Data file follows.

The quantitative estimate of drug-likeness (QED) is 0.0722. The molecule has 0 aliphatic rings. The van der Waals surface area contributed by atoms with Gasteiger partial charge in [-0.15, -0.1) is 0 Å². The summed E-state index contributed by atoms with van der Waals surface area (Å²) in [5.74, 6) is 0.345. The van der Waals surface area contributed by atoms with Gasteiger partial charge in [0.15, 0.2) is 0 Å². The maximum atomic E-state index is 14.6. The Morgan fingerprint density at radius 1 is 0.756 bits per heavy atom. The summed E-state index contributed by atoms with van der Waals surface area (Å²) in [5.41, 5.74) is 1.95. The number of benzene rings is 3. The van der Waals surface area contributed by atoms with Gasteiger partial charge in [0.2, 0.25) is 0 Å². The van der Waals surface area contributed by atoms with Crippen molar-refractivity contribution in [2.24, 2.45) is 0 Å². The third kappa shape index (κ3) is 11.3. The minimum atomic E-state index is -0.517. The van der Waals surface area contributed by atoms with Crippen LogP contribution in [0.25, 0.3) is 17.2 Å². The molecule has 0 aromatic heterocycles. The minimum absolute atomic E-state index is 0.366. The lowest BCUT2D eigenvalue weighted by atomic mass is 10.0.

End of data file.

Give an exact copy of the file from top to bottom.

The quantitative estimate of drug-likeness (QED) is 0.0722. The molecule has 0 aliphatic rings. The van der Waals surface area contributed by atoms with Gasteiger partial charge in [-0.15, -0.1) is 0 Å². The summed E-state index contributed by atoms with van der Waals surface area (Å²) in [5.74, 6) is 0.345. The van der Waals surface area contributed by atoms with Gasteiger partial charge in [0.15, 0.2) is 0 Å². The maximum atomic E-state index is 14.6. The Morgan fingerprint density at radius 1 is 0.756 bits per heavy atom. The summed E-state index contributed by atoms with van der Waals surface area (Å²) in [5.41, 5.74) is 1.95. The number of benzene rings is 3. The van der Waals surface area contributed by atoms with Gasteiger partial charge in [0.2, 0.25) is 0 Å². The van der Waals surface area contributed by atoms with Crippen molar-refractivity contribution in [2.24, 2.45) is 0 Å². The third kappa shape index (κ3) is 11.3. The minimum atomic E-state index is -0.517. The van der Waals surface area contributed by atoms with Crippen LogP contribution in [0.25, 0.3) is 17.2 Å². The molecule has 0 aromatic heterocycles. The minimum absolute atomic E-state index is 0.366. The lowest BCUT2D eigenvalue weighted by atomic mass is 10.0.